Departing Is Such Sweet Sorrow: Some Things To Consider When You Leave California

California's recent enactment of a gender quota for boards of publicly held corporations may cause some of foreign corporations to consider moving the location of their principal executive offices.  The new law, Corporations Code Section 301.3, will apply to publicly held foreign corporations having their principal executive offices in California "according to the corporation’s SEC 10-K form".  Before doing so, a foreign corporation might wish to consider the following:

  • The term "principal executive office" is not found in the Exchange Act and is not defined in the SEC's general rules under the Exchange Act.  The term does make a few appearances in Regulation S-K (e.g., Item 503(b)), but is not defined.   Schedule A to the Securities Act, which establishes the requirements for registration of securities, uses the term "principal business office".  It is unclear whether a corporation's principal business office is intended to refer to something other than its principal executive office.  Presumably, the Form 10-K requires disclosure of the principal executive office so that the SEC and the public know where to get in contact with the corporation.  Certainly, the requirement was not adopted to provide California with a nexus for regulation.  
  • Section 301.3 does not specify which Form 10-K triggers the requirement.  Is it the Form 10-K filed in the year in which the quota must be met or the most recently completed fiscal year?  For example, Section 301.3 will require a publicly held foreign corporation to have at least one female director no later than the close of the 2019 calendar year.  If the corporation's fiscal year is the calendar year, does the Form 10-K filed in 2019 govern or the Form 10-K filed in 2020?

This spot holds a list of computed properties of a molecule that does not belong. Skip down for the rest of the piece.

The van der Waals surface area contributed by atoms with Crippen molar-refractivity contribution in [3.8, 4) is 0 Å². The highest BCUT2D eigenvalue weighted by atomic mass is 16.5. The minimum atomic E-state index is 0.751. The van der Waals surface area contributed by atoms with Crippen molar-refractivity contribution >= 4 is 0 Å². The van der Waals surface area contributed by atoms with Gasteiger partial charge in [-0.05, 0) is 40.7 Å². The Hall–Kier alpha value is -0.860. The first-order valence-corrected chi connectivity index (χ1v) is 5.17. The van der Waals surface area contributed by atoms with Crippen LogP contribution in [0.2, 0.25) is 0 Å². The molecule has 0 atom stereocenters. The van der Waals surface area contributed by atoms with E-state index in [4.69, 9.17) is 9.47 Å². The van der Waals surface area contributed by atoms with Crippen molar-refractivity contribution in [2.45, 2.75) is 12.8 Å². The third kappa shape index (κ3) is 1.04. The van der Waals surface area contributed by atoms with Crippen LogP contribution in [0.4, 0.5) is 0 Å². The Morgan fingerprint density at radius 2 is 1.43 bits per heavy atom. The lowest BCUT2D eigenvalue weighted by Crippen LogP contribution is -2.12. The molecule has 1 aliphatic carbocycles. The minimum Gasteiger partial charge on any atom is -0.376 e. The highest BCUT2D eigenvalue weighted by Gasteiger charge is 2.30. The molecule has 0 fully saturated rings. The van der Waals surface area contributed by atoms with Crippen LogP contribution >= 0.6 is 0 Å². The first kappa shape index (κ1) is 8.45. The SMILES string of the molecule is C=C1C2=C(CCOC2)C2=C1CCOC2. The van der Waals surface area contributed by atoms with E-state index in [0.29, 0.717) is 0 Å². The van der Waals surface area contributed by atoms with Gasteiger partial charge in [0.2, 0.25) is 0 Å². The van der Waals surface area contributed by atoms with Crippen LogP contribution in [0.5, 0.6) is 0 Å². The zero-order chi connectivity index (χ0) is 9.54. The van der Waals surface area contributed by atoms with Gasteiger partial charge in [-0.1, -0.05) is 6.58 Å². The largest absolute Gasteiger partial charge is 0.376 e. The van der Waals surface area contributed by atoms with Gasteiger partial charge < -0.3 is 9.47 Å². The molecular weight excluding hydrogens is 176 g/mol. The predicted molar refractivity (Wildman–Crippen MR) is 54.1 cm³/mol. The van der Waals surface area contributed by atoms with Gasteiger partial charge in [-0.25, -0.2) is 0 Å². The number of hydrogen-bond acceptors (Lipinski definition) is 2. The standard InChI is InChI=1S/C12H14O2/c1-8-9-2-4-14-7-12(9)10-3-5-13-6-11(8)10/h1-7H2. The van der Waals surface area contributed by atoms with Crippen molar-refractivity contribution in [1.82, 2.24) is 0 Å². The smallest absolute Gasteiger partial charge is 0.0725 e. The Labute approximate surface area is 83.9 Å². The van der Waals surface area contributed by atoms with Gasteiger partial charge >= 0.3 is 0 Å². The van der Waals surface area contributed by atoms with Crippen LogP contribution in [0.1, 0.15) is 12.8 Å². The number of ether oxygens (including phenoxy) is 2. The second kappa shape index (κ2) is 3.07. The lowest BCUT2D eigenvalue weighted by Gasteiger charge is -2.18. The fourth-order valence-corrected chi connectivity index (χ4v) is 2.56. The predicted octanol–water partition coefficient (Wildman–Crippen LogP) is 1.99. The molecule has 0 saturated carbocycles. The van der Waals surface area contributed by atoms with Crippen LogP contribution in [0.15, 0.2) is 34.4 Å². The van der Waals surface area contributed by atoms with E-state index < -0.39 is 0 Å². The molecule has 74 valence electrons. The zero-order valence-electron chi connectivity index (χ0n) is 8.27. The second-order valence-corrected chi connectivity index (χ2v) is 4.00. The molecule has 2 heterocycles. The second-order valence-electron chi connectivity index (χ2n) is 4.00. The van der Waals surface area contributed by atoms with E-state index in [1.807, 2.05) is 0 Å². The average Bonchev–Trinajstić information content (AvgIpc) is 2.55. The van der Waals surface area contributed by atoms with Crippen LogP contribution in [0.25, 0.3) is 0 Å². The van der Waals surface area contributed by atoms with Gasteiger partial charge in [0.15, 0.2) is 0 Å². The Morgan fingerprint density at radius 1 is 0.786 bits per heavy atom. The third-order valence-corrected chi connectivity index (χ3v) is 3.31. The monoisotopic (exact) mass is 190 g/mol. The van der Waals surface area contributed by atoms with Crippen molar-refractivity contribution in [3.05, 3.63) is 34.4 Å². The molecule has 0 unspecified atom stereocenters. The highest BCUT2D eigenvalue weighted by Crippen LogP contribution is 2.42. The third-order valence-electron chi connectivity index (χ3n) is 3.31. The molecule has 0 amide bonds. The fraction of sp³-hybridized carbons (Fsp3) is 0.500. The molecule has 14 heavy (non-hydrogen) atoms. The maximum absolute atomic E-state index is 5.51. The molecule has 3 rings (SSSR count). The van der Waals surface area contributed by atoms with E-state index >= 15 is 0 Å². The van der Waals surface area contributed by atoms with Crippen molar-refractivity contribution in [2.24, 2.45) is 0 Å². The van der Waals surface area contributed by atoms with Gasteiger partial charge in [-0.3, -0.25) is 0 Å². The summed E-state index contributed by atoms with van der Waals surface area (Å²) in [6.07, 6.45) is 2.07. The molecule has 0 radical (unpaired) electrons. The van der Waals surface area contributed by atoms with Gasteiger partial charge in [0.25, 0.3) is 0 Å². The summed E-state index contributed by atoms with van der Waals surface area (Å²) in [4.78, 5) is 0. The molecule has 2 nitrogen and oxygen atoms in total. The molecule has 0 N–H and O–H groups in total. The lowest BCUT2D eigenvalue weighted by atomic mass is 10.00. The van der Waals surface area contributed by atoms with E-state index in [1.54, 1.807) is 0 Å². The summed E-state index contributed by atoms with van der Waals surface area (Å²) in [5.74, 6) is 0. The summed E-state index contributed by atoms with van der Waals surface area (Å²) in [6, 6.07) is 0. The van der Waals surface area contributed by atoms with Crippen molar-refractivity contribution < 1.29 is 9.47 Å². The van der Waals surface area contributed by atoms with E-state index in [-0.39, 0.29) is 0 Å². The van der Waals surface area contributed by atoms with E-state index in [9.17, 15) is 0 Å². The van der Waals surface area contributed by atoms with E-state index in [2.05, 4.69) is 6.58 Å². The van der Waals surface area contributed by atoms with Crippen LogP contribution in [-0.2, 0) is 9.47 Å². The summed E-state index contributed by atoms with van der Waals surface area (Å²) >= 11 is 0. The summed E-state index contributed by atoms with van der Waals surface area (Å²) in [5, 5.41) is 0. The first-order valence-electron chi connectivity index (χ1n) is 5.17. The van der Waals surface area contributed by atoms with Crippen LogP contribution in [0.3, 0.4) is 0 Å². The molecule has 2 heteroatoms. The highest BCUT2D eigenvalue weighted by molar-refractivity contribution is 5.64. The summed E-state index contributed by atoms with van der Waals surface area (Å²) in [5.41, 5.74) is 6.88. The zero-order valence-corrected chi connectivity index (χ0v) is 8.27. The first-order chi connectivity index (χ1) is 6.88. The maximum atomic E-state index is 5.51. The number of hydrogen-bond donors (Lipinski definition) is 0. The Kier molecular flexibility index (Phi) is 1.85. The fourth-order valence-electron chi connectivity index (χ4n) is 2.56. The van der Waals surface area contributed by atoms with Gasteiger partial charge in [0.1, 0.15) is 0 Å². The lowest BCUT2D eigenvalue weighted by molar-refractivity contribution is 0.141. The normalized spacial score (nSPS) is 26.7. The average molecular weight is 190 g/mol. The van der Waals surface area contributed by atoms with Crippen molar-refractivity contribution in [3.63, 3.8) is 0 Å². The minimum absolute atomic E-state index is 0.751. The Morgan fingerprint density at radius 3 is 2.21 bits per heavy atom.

• Some corporate bylaws specify the location of the corporation's principal executive offices.  It may even be the case that the location is specified in the certificate of incorporation.  Thus, it may be necessary to amend the certificate of incorporation or bylaws to change the location.  
  • The corporation's loan agreements might include covenants restricting relocation of the corporation's principal executive offices. 
  • Some employment agreements might allow an executive to resign with "good reason" if the location of the corporation's principal executive offices is changed.
  • The corporation may be required to qualify to transact intrastate business and to make tax and other filings in the new location.
  • The location of the corporation's former address must be included on the cover pages of the next Form 8-K and Form 10-Q.
  • If the corporation holds licenses that are location specific (e.g., California Financing Law license), appropriate filings must be made with the licensing authority.